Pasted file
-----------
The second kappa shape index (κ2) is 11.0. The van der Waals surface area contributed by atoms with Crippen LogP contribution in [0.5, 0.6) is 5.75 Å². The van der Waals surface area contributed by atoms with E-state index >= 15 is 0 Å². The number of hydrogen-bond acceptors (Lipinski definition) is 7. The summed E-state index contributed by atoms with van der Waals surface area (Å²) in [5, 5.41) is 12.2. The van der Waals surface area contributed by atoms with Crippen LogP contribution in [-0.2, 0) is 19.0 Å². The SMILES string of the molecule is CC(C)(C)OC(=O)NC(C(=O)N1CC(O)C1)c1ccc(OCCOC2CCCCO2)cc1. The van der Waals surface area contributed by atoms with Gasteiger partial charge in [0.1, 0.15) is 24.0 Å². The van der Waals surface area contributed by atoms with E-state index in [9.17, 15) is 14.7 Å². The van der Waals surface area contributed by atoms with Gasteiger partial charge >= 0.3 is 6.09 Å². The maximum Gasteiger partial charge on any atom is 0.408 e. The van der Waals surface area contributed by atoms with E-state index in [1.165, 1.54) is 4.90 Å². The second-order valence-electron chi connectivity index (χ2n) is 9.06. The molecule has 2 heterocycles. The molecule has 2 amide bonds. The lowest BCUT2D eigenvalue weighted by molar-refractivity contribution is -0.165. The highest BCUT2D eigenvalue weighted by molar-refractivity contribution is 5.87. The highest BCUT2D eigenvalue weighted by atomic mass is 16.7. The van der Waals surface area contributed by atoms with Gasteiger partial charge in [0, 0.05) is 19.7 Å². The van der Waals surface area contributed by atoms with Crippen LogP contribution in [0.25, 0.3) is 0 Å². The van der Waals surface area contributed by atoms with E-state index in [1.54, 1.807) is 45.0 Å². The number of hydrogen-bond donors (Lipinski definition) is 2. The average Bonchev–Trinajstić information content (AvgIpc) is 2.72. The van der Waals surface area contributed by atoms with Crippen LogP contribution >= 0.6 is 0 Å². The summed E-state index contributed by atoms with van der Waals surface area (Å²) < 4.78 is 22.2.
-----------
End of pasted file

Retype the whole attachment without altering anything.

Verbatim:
The second kappa shape index (κ2) is 11.0. The van der Waals surface area contributed by atoms with Crippen LogP contribution in [0.5, 0.6) is 5.75 Å². The van der Waals surface area contributed by atoms with E-state index >= 15 is 0 Å². The number of hydrogen-bond acceptors (Lipinski definition) is 7. The summed E-state index contributed by atoms with van der Waals surface area (Å²) in [5, 5.41) is 12.2. The van der Waals surface area contributed by atoms with Crippen LogP contribution in [-0.2, 0) is 19.0 Å². The SMILES string of the molecule is CC(C)(C)OC(=O)NC(C(=O)N1CC(O)C1)c1ccc(OCCOC2CCCCO2)cc1. The van der Waals surface area contributed by atoms with Gasteiger partial charge in [0.1, 0.15) is 24.0 Å². The van der Waals surface area contributed by atoms with E-state index in [9.17, 15) is 14.7 Å². The van der Waals surface area contributed by atoms with Gasteiger partial charge >= 0.3 is 6.09 Å². The maximum Gasteiger partial charge on any atom is 0.408 e. The van der Waals surface area contributed by atoms with E-state index in [1.165, 1.54) is 4.90 Å². The second-order valence-electron chi connectivity index (χ2n) is 9.06. The molecule has 2 heterocycles. The molecule has 2 amide bonds. The lowest BCUT2D eigenvalue weighted by molar-refractivity contribution is -0.165. The highest BCUT2D eigenvalue weighted by molar-refractivity contribution is 5.87. The highest BCUT2D eigenvalue weighted by atomic mass is 16.7. The van der Waals surface area contributed by atoms with Gasteiger partial charge in [0, 0.05) is 19.7 Å². The van der Waals surface area contributed by atoms with Crippen LogP contribution in [0.25, 0.3) is 0 Å². The van der Waals surface area contributed by atoms with E-state index in [1.54, 1.807) is 45.0 Å². The number of hydrogen-bond donors (Lipinski definition) is 2. The average Bonchev–Trinajstić information content (AvgIpc) is 2.72. The van der Waals surface area contributed by atoms with Crippen LogP contribution >= 0.6 is 0 Å². The summed E-state index contributed by atoms with van der Waals surface area (Å²) < 4.78 is 22.2.